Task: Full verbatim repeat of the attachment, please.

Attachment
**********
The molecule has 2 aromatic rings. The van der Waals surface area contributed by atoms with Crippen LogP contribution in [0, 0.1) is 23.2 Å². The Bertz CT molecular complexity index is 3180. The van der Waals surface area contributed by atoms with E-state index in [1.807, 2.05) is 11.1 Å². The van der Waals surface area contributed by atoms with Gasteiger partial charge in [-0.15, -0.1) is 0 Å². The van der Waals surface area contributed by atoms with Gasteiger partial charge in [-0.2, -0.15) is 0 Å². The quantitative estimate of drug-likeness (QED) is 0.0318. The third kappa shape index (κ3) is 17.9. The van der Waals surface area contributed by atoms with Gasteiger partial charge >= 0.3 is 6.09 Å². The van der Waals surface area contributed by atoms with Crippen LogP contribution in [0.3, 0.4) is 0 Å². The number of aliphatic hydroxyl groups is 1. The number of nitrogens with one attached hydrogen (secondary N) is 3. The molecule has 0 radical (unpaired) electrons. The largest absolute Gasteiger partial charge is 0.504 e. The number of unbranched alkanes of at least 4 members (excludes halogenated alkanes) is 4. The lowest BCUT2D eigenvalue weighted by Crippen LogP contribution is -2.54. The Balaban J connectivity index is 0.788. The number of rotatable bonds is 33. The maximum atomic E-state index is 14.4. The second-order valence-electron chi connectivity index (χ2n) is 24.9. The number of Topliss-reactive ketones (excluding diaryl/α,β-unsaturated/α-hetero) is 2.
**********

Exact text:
The molecule has 2 aromatic rings. The van der Waals surface area contributed by atoms with Crippen LogP contribution in [0, 0.1) is 23.2 Å². The Bertz CT molecular complexity index is 3180. The van der Waals surface area contributed by atoms with E-state index in [1.807, 2.05) is 11.1 Å². The van der Waals surface area contributed by atoms with Gasteiger partial charge in [-0.15, -0.1) is 0 Å². The van der Waals surface area contributed by atoms with Gasteiger partial charge in [-0.2, -0.15) is 0 Å². The quantitative estimate of drug-likeness (QED) is 0.0318. The third kappa shape index (κ3) is 17.9. The van der Waals surface area contributed by atoms with Gasteiger partial charge >= 0.3 is 6.09 Å². The van der Waals surface area contributed by atoms with Crippen LogP contribution in [0.3, 0.4) is 0 Å². The number of aliphatic hydroxyl groups is 1. The number of nitrogens with one attached hydrogen (secondary N) is 3. The molecule has 0 radical (unpaired) electrons. The largest absolute Gasteiger partial charge is 0.504 e. The number of unbranched alkanes of at least 4 members (excludes halogenated alkanes) is 4. The lowest BCUT2D eigenvalue weighted by Crippen LogP contribution is -2.54. The Balaban J connectivity index is 0.788. The number of rotatable bonds is 33. The maximum atomic E-state index is 14.4. The second-order valence-electron chi connectivity index (χ2n) is 24.9. The number of Topliss-reactive ketones (excluding diaryl/α,β-unsaturated/α-hetero) is 2.